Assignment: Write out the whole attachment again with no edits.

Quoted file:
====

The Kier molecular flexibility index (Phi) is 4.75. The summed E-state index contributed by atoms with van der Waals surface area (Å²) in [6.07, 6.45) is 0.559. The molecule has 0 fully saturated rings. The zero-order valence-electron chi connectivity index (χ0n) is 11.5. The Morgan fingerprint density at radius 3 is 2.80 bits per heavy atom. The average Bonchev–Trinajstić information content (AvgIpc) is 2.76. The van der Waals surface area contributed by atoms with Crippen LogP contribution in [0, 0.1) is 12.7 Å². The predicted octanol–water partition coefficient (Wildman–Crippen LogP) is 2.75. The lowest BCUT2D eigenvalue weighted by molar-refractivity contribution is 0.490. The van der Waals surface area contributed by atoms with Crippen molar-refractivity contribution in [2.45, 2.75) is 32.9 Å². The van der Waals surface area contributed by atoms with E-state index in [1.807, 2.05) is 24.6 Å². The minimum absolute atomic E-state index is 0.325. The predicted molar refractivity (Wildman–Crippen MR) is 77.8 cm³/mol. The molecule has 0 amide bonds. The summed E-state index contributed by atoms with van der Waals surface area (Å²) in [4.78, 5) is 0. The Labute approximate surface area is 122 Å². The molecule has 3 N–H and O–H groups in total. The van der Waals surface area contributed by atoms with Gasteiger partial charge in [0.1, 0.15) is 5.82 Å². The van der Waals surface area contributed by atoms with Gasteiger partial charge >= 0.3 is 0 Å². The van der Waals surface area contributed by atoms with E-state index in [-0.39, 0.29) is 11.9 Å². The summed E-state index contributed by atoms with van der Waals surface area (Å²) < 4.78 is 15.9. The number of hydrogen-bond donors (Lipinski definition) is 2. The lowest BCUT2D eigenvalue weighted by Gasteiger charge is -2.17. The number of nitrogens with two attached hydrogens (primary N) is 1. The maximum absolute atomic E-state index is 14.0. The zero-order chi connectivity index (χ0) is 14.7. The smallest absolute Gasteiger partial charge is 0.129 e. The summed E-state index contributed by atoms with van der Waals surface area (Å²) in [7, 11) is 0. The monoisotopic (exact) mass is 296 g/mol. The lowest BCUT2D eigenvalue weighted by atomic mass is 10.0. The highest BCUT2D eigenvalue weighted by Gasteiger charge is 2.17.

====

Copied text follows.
The Kier molecular flexibility index (Phi) is 4.75. The summed E-state index contributed by atoms with van der Waals surface area (Å²) in [6.07, 6.45) is 0.559. The molecule has 0 fully saturated rings. The zero-order valence-electron chi connectivity index (χ0n) is 11.5. The Morgan fingerprint density at radius 3 is 2.80 bits per heavy atom. The average Bonchev–Trinajstić information content (AvgIpc) is 2.76. The van der Waals surface area contributed by atoms with Crippen LogP contribution in [0, 0.1) is 12.7 Å². The predicted octanol–water partition coefficient (Wildman–Crippen LogP) is 2.75. The lowest BCUT2D eigenvalue weighted by molar-refractivity contribution is 0.490. The van der Waals surface area contributed by atoms with Crippen molar-refractivity contribution in [2.45, 2.75) is 32.9 Å². The van der Waals surface area contributed by atoms with E-state index in [1.807, 2.05) is 24.6 Å². The minimum absolute atomic E-state index is 0.325. The predicted molar refractivity (Wildman–Crippen MR) is 77.8 cm³/mol. The molecule has 0 amide bonds. The summed E-state index contributed by atoms with van der Waals surface area (Å²) in [4.78, 5) is 0. The Labute approximate surface area is 122 Å². The molecule has 3 N–H and O–H groups in total. The van der Waals surface area contributed by atoms with Gasteiger partial charge in [0.1, 0.15) is 5.82 Å². The van der Waals surface area contributed by atoms with Gasteiger partial charge >= 0.3 is 0 Å². The van der Waals surface area contributed by atoms with E-state index in [-0.39, 0.29) is 11.9 Å². The summed E-state index contributed by atoms with van der Waals surface area (Å²) < 4.78 is 15.9. The number of hydrogen-bond donors (Lipinski definition) is 2. The lowest BCUT2D eigenvalue weighted by Gasteiger charge is -2.17. The number of nitrogens with two attached hydrogens (primary N) is 1. The maximum absolute atomic E-state index is 14.0. The zero-order chi connectivity index (χ0) is 14.7. The smallest absolute Gasteiger partial charge is 0.129 e. The summed E-state index contributed by atoms with van der Waals surface area (Å²) in [7, 11) is 0. The monoisotopic (exact) mass is 296 g/mol. The lowest BCUT2D eigenvalue weighted by atomic mass is 10.0. The highest BCUT2D eigenvalue weighted by Gasteiger charge is 2.17.